June 03, 2019
This article caught our eye, so we wanted to share it! We’ve continuously stated that we are seeing a mindset shift from the younger generation of business professionals, operators and entrepreneurs. More and more are starting to see the value of entrepreneurship through acquisition. Meaning, they are interested in purchasing existing businesses or franchises versus starting one from scratch. This move makes sense, it’s less risky and your impact is immediate. Also, on a deep level, not only are you the “boss” but you’re not trading your life for money on someone else’s term. Here’s the article:
Standing in Captain Candy surrounded by over 175 varieties of candy, 18-year-old Levi Smith has what many little kids dream of: their very own candy shop.
Although admittedly fond of candy, Smith didn’t purchase Captain Candy because of his sweet tooth. The recent high school graduate from Chesterfield was researching businesses for sale online when the store’s listing caught his eye.
“Candy is really fun, it’s an exciting thing,” Smith, a student at Holyoke Community College, said. “I’ve always wanted to own a business, and the opportunity was presented to me, so I took it.”
After emailing the former owner, Nolan Anaya, the two met up to discuss the transaction. Impressed by Smith’s youth and determination, Anaya handed the keys over to the 18-year-old with hope. Smith took out a loan with the help of his parents, who were co-signers, and became Captain Candy’s official owner April 1.
“I ended up selling to Levi because it somehow felt appropriate that I sold a candy store to the next generation of entrepreneurs,” Anaya said. Despite his age, Anaya noted, Levi understands the concepts of owning a small business and is confident that the store will continue to prosper.
Smith began working at Captain Candy two weeks ago with Anaya’s guidance. Under their agreement, Anaya will train Smith for 75 hours, teaching the new owner how to operate and manage the store as he had done for a decade. He will check up on the store through the end of 2019, ensuring that everything runs smoothly and offering advice to Smith.
The store, on the lower level of Thornes Marketplace, separates itself from other candy stores. With colorful walls and an eclectic collection of candy including Pop Rocks, candy cigarettes and jawbreakers, the atmosphere is one of nostalgia. Anaya wanted Captain Candy to emulate this feeling from day one and credits it for the store’s success.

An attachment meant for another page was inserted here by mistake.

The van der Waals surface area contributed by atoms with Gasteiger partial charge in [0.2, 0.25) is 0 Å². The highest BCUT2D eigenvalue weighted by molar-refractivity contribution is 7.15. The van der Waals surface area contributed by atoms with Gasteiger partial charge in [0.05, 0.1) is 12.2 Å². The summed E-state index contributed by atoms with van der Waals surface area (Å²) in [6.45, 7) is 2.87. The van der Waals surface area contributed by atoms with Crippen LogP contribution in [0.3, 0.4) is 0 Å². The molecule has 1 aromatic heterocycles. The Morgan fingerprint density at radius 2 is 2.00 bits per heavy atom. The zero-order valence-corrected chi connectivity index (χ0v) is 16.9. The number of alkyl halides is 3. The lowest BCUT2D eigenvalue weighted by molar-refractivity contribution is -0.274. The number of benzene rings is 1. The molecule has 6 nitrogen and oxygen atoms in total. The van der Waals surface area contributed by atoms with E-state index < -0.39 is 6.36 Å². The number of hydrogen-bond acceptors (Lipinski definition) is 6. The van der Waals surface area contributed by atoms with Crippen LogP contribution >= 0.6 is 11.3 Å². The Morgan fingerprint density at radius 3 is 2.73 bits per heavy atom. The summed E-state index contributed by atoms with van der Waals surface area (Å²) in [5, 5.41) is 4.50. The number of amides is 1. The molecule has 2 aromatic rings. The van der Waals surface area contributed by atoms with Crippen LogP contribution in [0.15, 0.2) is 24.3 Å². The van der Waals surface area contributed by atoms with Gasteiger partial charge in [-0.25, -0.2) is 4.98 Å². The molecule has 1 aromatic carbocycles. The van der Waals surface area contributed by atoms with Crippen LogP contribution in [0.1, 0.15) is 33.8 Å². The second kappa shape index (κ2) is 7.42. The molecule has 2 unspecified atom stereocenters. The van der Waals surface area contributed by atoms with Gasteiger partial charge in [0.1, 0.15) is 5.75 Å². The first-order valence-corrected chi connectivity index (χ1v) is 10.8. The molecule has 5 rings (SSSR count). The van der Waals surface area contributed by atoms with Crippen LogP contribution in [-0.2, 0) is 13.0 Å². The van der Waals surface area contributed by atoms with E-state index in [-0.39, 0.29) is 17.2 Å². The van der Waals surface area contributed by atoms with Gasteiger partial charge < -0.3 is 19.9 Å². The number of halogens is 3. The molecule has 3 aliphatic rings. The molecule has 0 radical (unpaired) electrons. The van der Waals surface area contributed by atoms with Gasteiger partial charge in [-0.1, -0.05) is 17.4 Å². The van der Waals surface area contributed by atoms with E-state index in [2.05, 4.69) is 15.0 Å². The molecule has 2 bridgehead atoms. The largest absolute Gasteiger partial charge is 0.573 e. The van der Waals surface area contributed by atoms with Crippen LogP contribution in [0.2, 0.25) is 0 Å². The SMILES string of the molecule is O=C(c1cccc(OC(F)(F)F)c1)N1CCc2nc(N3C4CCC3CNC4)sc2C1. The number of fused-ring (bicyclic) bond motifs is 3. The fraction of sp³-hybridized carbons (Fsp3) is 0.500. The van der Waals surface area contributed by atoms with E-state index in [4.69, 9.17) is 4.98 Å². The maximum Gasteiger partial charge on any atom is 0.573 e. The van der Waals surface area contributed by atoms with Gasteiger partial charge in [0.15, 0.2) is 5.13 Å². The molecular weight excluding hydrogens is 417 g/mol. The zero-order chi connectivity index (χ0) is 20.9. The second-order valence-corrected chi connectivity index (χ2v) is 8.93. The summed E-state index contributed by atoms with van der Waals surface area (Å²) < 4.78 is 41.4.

“The nostalgia candy is a total time machine, and I’ve spent a lot of time on sourcing as much of the older stuff as I can find,” Anaya said. “The inside of Captain Candy was designed to feel like you’re inside a comic book with the displays’ reds, greens and yellows. It makes you feel happy as soon as you walk in.”
Anaya, 57, does not plan to retire any time soon. He’ll be making Grateful Dead T-shirts and selling them in parking lots at the Green River Festival this summer.
Smith plans on maintaining the store’s unique character and color schemes for years to come. The only additions that he has planned are a new refrigerator with more room for an expanded drink selection and new varieties of candy alongside the usual assortment.
The candy shop is not the beginning of Smith’s career as an entrepreneur. For two years in middle school, Smith saved up his money to buy a 3-D printer and began selling printed objects.
“I originally bought it because I was interested in it,” Smith said. “It was cool, new technology, and I decided I want to make money off of this. I made a website, I talked to people in person, and asked them if they wanted anything 3-D printed, essentially.”
He determined the price of each product by measuring its weight and sold them to his classmates.
“I remember that when fidget spinners were a thing, I was making like $500 a week for a few months.”
Smith said his classes at HCC occasionally interfere with being at the store, but he makes it a point to be in Captain Candy at least five times a week. When he is not there, his three other employees operate the store.
Still in his freshman year, Smith is pursuing his associate degree in business. After HCC, he plans on transferring to the University of Massachusetts Amherst to complete a bachelor’s degree. He hopes to pursue an MBA following that.
“This isn’t what I’m going to do for the rest of my life,” Smith said. “I want to, at some point, do something bigger than this, but I’m not sure what.”
Despite the difficulties that come with owning a business, Smith is optimistic about the future profitability of Captain Candy.
“I’m not too worried; it’s a stable company,” Smith said. “It’s candy, you don’t have to be serious all the time. It’s definitely fun.”
18 - Age of Levi Smith, owner
2000 – Year Levi Smith was born
1 – Oversized “toxic waste” bin
2 – Businesses Smith has run by age 18
49 – Flavors of jellybeans
35 – Cricket Lick-it suckers
50 – Black licorice pipes
17 – Cans of Duff from “The Simpsons”
3 – 1-foot tall Pez dispensers
64 – Total types of Pez dispensers
50 – Pounds of 10-cent candy sold per month
4 – Life-size gummy pizzas
From The BizON Blog Team!
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Opinions expressed here by Contributors are their own.
*The original article is here and is written by Matt Berg